This is an interesting audio as it is a pure historical – the only one of its kind that Paul McGann has recorded as the Eighth Doctor to date – and as pure historicals go, this one is strong but ultimate quite predictable. Pure historicals usually range from being either focused on a particular figure from history, or take extra care to set the scene for where and when it is set. Other Lives does both, whilst also taking full advantage of the setting of the Great Exhibition of Works of Industry of all Nations in 1851. The Crystal Palace makes for a dynamic setting, and there are some great characters that are brought to life by a host of talented voice actors.
The main premise of the story involves the trio being separated by a series of increasingly bizarre circumstances (including the TARDIS being stolen by a pair of rich French couple) and the Doctor is soon accused of murder and kidnapping. Unfortunately, C’rizz and Charley are not given much interesting to do, and several of the characters some off as somewhat cliched, if it were not for the Doctor’s plotline being slightly more interesting, there would be little much to say about the first two parts plot-development wise. Charley and C’rizz both spend a lot of time interacting with characters that amounts to very little, and overall their escapades contribute little to the overall story.
Despite its status as a pure historical, Other Lives still retains the ethereal nature of the Divergent Universe arc – it is telling that these first few stories were originally destined for the Divergent Universe. There are some interesting elements, such as the focus on the horrors of Victorian freakshows, but there is a severe issue with pacing and overall the plot is very low-stakes compared to others in the series. Nonetheless, it makes for an interesting listen for fans of the Eighth Doctor, Charley and C’rizz, as they are each separated and faced with unique situations and India Fisher, Conrad Westmaas and Paul McGann deliver exceptional performances as always.
#80 – Time Works
Although its becoming a tired criticism at this point, Time Works feels like the breaking point of the post-Divergent Universe arc – it is obvious that these plays were supposed to be set in the Divergent Universe, so the writers had to jump through hoops to make them somewhat grounded in reality in order to set them in the prime universe – it is a shame to see really creative ideas stymied in this way. Nonetheless, Time Works is an immersive experience that presents a very interesting setting for the listener – there is a lot of clock and clockwork imagery involved, making the setting familiar enough that visualising the setting is easy as it leans on concepts that we are very familiar with – clockwork and castles spring immediately to mind – although its attempts to be overly enigmatic do occasionally fall a bit flat.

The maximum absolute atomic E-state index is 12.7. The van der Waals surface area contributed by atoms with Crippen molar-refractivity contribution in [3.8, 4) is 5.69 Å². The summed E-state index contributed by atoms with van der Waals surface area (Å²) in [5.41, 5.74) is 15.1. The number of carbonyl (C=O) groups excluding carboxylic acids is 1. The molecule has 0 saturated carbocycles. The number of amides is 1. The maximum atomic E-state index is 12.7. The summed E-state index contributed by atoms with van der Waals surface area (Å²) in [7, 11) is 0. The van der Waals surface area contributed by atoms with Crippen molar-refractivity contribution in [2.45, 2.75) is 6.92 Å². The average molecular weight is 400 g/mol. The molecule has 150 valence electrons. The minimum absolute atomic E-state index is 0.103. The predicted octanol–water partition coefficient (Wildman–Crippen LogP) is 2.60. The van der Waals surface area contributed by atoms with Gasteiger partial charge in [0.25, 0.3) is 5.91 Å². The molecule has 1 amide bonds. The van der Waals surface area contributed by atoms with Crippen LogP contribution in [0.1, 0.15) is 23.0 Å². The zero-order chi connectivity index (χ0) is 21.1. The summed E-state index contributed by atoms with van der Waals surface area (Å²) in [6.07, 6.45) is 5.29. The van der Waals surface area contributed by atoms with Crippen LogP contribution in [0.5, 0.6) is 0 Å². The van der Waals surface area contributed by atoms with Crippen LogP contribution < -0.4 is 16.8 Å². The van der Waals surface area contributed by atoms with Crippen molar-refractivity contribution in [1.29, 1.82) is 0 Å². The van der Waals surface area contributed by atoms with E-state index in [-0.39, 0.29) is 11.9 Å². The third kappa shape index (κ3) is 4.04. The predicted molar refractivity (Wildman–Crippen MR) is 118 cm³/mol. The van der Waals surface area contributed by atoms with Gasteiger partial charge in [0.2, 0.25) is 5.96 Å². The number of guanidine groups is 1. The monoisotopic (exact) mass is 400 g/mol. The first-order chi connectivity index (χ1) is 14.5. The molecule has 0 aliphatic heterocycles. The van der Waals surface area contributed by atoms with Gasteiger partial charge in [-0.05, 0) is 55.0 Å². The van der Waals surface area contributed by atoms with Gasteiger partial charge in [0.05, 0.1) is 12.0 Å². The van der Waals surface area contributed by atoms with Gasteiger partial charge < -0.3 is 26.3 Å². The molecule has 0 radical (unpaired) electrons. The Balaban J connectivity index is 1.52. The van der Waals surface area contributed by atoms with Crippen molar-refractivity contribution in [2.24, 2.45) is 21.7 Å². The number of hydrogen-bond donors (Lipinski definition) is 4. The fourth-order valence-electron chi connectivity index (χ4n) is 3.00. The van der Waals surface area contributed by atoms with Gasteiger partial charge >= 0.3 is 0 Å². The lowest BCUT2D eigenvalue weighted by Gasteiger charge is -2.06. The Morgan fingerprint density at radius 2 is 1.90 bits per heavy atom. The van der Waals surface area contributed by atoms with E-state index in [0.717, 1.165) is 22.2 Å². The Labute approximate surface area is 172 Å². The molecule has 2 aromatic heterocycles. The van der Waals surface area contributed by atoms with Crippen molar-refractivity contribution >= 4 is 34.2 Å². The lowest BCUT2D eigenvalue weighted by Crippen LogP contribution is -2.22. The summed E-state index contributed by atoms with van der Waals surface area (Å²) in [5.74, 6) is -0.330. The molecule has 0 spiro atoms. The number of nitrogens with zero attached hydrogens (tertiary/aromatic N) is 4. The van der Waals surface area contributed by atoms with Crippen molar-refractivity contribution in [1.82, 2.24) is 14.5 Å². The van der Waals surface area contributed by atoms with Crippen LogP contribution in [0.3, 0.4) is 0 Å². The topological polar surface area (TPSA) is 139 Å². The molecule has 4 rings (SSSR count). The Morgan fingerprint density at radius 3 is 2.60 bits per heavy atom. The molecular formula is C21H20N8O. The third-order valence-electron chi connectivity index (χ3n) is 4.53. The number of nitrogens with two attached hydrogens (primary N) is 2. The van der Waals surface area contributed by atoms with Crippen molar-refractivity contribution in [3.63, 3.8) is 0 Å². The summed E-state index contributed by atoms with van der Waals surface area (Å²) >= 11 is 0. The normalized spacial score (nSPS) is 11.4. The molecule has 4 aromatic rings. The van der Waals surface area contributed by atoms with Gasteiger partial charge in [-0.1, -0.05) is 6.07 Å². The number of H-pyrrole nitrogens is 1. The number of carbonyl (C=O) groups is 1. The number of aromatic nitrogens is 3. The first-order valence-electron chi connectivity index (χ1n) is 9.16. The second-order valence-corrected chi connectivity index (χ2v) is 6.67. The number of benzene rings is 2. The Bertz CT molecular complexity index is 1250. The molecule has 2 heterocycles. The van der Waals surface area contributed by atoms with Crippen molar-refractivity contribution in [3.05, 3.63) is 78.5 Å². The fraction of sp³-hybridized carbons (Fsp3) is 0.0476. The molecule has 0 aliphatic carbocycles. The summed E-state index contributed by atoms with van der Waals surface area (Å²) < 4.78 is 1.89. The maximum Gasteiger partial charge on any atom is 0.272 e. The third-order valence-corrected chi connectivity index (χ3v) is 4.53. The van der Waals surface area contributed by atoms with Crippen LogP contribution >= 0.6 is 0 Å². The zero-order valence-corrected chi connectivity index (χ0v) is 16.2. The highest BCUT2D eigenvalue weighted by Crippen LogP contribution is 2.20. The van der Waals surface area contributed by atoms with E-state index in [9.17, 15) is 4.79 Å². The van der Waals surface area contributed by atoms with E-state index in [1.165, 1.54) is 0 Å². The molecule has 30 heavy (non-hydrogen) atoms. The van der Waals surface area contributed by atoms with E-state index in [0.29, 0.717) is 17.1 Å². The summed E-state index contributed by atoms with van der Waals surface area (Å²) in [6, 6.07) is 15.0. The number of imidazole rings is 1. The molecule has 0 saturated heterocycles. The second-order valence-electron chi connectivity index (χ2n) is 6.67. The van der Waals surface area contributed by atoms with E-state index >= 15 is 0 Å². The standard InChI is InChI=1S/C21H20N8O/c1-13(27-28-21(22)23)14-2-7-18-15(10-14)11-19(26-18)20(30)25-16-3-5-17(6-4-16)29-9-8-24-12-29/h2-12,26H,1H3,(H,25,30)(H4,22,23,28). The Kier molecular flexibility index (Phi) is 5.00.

It is worth noting that this audio has a fantastic soundtrack, as the score contains several haunting melodies that help to illustrate the otherworldly setting. Speaking of which, the setting depicts a society that runs with a strict adherence to timekeeping, and it also features Clockwork Robots that are similar to, but not the same as, the ones seen in The Girl in the Fireplace and Deep Breath, and are also not in any way related to the Clockwork Men from the Ninth Doctor novel The Clockwise Man. Nonetheless they make for effective villains as the concept is particularly creepy, especially when paired with the incredible sound design.
Overall, Time Works deals with some interesting concepts coupled with exceptional direction and sound design that make it one of the strongest audios in the post-Divergent Universe series. Whilst there are a lot of elements that were clearly intended for the Divergent Universe, this story stands in its own right as an exceptional audio, and listened to in isolation it offers a fully-realised world with exceptional execution. Unfortunately, it is brought down somewhat by the others in the series, as they are sadly bundled together as the ‘what could have been for the Divergent Universe’ collection, with Time Works being the series finale. For good old-fashioned Doctor Who escapism, however, Time Works delivers on every front.
An unexpected yet exciting announcement by the BBC last week revealed that one of the upcoming releases in the Time Lord Victorious multimedia project is a 5-part animated series revolving around the Daleks that is set to be released on the Doctor Who Youtube channel in November. The trailers for this series have showcased the animation style of the series as well as some hints as to what fans can expect from this latest instalment in the Doctor Who universe.
One of the most interesting aspects of this series that can be gleaned from the trailers and promotional material that has been released so far is that the series seems to feature a diverse variety of Dalek designs, including several Classic and New Series Dalek designs and a modern take on the iconic comic series Dalek Emperor. This could imply that the series will feature several unique Dalek characters with individual personalities, which is always an interesting take on the Daleks that allows for more interesting Dalek dialogue.